Storms ripped through the South on Monday morning, killing at least two people in Alabama, injuring more than 100 people and destroying homes. The storms hit just nine months after a tornado outbreak cost the Federal Emergency Management Agency millions of dollars in recovery.


Residents walk around through the debris of their neighborhood after a possible tornado ripped through the Trussville, Ala. (Butch Dill/AP)

The storm struck in the early morning hours of Monday, surprising people in their beds. Storms stretched from the Great Lakes to the Gulf of Mexico, and struck Alabama with a possible tornado.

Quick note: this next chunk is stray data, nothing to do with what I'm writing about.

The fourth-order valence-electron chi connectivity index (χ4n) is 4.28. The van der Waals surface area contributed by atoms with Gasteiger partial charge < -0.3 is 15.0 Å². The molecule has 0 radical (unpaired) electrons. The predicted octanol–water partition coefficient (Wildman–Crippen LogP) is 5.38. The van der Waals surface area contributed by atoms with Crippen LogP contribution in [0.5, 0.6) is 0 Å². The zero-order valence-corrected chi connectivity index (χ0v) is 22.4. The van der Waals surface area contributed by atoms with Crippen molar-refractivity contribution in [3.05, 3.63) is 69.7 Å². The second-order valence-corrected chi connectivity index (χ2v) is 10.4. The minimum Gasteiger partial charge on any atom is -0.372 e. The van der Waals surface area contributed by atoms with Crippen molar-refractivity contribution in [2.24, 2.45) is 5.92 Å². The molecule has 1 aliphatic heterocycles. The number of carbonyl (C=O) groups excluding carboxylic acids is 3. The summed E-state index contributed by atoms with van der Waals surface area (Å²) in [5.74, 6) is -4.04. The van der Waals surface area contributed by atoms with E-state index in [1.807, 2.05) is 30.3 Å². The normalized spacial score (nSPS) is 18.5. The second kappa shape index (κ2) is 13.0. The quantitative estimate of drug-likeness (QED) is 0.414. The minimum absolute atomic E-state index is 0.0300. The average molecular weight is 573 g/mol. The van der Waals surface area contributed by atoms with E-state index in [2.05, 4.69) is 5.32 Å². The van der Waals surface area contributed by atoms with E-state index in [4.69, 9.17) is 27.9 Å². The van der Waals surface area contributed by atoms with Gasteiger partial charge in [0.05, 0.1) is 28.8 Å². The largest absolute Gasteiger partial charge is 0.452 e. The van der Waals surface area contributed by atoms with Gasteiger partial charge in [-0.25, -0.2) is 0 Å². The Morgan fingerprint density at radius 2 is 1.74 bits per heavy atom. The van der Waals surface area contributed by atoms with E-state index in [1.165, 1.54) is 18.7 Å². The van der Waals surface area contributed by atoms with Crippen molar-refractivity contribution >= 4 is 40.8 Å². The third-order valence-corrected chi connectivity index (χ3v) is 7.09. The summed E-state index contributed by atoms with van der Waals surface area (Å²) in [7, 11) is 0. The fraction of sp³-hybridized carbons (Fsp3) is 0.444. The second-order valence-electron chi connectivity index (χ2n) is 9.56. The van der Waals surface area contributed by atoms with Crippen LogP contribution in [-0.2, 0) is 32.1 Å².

At dawn, people picked their way through the rubble, assessing the damage:

Coincidentally, on Monday a panel appointed by Alabama Gov. Robert Bentley (R) to study the April tornados was to present a report in Birmingham on how preparded the state is for another onslaught of storms. However, the meeting had to be rescheduled due to the storms. The panel will recommend a list of 20 items, including better warning systems, more coordination between state agencies and storm shelters, The Birmingham News reports.